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said that better than i could have, for most cases you want to run the same impedance across all channels,
not necessarily.

an amp is like a reservoir of power, and the channels are the pipes that lead the power out.

some channels can run at high pressure and low volume, while other channels run at high volume and low pressure, and the amp is okay.

it's like when a note happens in your midrange's impedance dip, and the amp is drawing 2 ohms to that speaker, while your sub is in it's resonant peak and the amp is drawing 15 ohms to make low notes at resonance.

if too many channels are running in low impedance conditions then the amp is going to run out of reservoir, and what happens is the transformer gets saturated, and you throw too much and the wrong kinds of power into your transistors.

being very simple with my explanation, of course a search would find better answers, but it's not necessary to run an amp's channels at the same impedances on probably 98% of amp designs out there, as a general rule.


You can run 4 ohm on one channel, 8 ohm on another channel, bridge the other 2 channels on a 2 ohm mono load and the amp will push watts until it reaches it's limits, where the entire amp's outputs are vulnerable because the power supply is overloaded.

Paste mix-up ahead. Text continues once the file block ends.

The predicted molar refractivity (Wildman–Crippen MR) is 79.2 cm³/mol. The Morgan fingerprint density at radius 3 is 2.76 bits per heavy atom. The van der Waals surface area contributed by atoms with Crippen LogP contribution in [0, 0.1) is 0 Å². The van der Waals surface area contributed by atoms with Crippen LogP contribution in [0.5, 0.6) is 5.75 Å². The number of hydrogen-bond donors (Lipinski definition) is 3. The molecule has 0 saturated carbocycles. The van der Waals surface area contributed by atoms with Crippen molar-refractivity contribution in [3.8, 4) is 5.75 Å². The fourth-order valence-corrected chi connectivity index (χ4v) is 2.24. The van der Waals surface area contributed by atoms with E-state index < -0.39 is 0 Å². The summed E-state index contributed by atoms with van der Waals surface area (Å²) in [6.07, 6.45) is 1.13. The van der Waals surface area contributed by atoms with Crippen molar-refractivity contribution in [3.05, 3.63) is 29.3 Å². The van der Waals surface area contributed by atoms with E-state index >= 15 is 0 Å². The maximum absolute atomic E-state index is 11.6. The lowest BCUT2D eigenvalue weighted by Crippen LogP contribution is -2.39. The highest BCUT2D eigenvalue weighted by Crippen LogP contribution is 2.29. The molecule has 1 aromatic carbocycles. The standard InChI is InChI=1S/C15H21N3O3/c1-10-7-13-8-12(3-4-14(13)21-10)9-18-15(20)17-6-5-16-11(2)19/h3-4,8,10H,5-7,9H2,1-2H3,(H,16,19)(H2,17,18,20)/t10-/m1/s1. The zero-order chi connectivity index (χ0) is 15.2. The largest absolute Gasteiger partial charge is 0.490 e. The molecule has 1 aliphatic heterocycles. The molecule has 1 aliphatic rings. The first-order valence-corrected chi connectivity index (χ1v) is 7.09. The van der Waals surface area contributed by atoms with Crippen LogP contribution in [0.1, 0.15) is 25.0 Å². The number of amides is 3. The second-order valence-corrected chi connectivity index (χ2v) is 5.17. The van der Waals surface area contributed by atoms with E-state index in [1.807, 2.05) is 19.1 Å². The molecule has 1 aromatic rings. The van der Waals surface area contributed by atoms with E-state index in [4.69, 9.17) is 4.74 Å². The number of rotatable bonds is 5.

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to be honest highs require much less power as is to blend with the lower frequencies, i honestly wouldnt worry about it. some high end tweets require much more power to sound how they are suppose to, high end comp sets running active often times are running 200rms to each tweet...but for your setup like i siad... no big issue

for instance my midbass drivers are rated "rated" 150rms, with my tweets only want 15 rms,,, huge difference in power there, 1/10th of my mids
 

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Thanks, I figured if it was possible it would only be certain amps.

And sorry should have specified beforehand, Im running active so two channels would be playing 60-1500hz (4 ohms), the other two would play everything up from there (2 ohms). I just figured since its stable at 2 and 4 ohms it could possibly do both at the same time and feed my highs the extra 25W.
more explanation is necessary here.

you're saying you want 2 channels to run at 4 ohms a piece, in mid bass frequencies.

the other two channels, are bridged?